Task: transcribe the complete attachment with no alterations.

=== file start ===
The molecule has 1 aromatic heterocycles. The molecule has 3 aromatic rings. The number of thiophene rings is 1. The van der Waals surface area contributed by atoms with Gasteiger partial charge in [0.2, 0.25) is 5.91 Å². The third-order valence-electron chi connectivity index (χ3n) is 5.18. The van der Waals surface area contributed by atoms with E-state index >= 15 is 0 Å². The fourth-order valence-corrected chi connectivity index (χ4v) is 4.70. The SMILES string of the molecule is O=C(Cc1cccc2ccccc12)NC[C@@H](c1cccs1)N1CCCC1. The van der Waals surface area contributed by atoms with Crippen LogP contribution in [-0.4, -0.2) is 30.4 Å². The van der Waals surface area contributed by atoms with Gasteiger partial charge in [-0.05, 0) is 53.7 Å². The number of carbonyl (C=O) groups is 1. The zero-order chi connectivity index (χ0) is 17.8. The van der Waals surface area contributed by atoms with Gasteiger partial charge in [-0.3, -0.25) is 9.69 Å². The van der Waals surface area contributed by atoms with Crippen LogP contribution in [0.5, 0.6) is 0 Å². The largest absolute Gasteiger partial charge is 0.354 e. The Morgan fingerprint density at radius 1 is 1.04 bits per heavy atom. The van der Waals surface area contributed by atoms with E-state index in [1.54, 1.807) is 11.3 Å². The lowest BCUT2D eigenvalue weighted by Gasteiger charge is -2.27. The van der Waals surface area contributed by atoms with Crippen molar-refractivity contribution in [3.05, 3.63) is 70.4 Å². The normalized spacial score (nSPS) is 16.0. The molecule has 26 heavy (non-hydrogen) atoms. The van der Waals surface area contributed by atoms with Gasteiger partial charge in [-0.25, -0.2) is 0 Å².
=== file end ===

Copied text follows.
The molecule has 1 aromatic heterocycles. The molecule has 3 aromatic rings. The number of thiophene rings is 1. The van der Waals surface area contributed by atoms with Gasteiger partial charge in [0.2, 0.25) is 5.91 Å². The third-order valence-electron chi connectivity index (χ3n) is 5.18. The van der Waals surface area contributed by atoms with E-state index >= 15 is 0 Å². The fourth-order valence-corrected chi connectivity index (χ4v) is 4.70. The SMILES string of the molecule is O=C(Cc1cccc2ccccc12)NC[C@@H](c1cccs1)N1CCCC1. The van der Waals surface area contributed by atoms with Crippen LogP contribution in [-0.4, -0.2) is 30.4 Å². The van der Waals surface area contributed by atoms with Gasteiger partial charge in [-0.05, 0) is 53.7 Å². The number of carbonyl (C=O) groups is 1. The zero-order chi connectivity index (χ0) is 17.8. The van der Waals surface area contributed by atoms with Gasteiger partial charge in [-0.3, -0.25) is 9.69 Å². The van der Waals surface area contributed by atoms with Crippen LogP contribution in [0.5, 0.6) is 0 Å². The largest absolute Gasteiger partial charge is 0.354 e. The Morgan fingerprint density at radius 1 is 1.04 bits per heavy atom. The van der Waals surface area contributed by atoms with E-state index in [1.54, 1.807) is 11.3 Å². The lowest BCUT2D eigenvalue weighted by Gasteiger charge is -2.27. The van der Waals surface area contributed by atoms with Crippen molar-refractivity contribution in [3.05, 3.63) is 70.4 Å². The normalized spacial score (nSPS) is 16.0. The molecule has 26 heavy (non-hydrogen) atoms. The van der Waals surface area contributed by atoms with Gasteiger partial charge in [-0.25, -0.2) is 0 Å².